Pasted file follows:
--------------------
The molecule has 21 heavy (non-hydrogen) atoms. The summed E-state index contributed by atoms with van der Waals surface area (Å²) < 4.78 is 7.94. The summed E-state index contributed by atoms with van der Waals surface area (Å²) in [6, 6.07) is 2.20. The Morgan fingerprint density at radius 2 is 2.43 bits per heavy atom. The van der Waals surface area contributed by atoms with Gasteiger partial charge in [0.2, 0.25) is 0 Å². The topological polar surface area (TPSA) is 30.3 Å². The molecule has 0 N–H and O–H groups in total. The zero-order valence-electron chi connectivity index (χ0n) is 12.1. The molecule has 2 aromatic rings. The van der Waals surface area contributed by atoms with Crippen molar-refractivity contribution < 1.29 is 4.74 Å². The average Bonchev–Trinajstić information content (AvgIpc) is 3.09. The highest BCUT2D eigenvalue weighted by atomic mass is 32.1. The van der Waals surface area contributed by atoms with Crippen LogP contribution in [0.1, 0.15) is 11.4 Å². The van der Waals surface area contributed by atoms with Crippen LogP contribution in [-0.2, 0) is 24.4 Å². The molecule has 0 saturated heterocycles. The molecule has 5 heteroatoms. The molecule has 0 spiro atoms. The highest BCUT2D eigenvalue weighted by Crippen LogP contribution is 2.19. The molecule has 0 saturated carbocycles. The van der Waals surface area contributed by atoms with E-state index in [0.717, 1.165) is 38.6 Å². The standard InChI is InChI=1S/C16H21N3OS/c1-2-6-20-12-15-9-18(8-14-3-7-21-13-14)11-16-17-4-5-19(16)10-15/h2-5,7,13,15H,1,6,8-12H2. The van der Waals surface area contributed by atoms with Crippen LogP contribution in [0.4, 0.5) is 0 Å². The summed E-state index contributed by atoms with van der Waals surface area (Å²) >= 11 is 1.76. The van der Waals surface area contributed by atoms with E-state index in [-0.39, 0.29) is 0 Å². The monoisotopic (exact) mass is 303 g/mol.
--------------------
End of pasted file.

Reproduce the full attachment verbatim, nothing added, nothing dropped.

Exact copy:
The molecule has 21 heavy (non-hydrogen) atoms. The summed E-state index contributed by atoms with van der Waals surface area (Å²) < 4.78 is 7.94. The summed E-state index contributed by atoms with van der Waals surface area (Å²) in [6, 6.07) is 2.20. The Morgan fingerprint density at radius 2 is 2.43 bits per heavy atom. The van der Waals surface area contributed by atoms with Gasteiger partial charge in [0.2, 0.25) is 0 Å². The topological polar surface area (TPSA) is 30.3 Å². The molecule has 0 N–H and O–H groups in total. The zero-order valence-electron chi connectivity index (χ0n) is 12.1. The molecule has 2 aromatic rings. The van der Waals surface area contributed by atoms with Crippen molar-refractivity contribution < 1.29 is 4.74 Å². The average Bonchev–Trinajstić information content (AvgIpc) is 3.09. The highest BCUT2D eigenvalue weighted by atomic mass is 32.1. The van der Waals surface area contributed by atoms with Crippen LogP contribution in [0.1, 0.15) is 11.4 Å². The van der Waals surface area contributed by atoms with Crippen LogP contribution in [-0.2, 0) is 24.4 Å². The molecule has 0 saturated heterocycles. The molecule has 5 heteroatoms. The molecule has 0 spiro atoms. The highest BCUT2D eigenvalue weighted by Crippen LogP contribution is 2.19. The molecule has 0 saturated carbocycles. The van der Waals surface area contributed by atoms with E-state index in [0.717, 1.165) is 38.6 Å². The standard InChI is InChI=1S/C16H21N3OS/c1-2-6-20-12-15-9-18(8-14-3-7-21-13-14)11-16-17-4-5-19(16)10-15/h2-5,7,13,15H,1,6,8-12H2. The van der Waals surface area contributed by atoms with Crippen LogP contribution in [0.4, 0.5) is 0 Å². The summed E-state index contributed by atoms with van der Waals surface area (Å²) >= 11 is 1.76. The van der Waals surface area contributed by atoms with E-state index in [-0.39, 0.29) is 0 Å². The monoisotopic (exact) mass is 303 g/mol.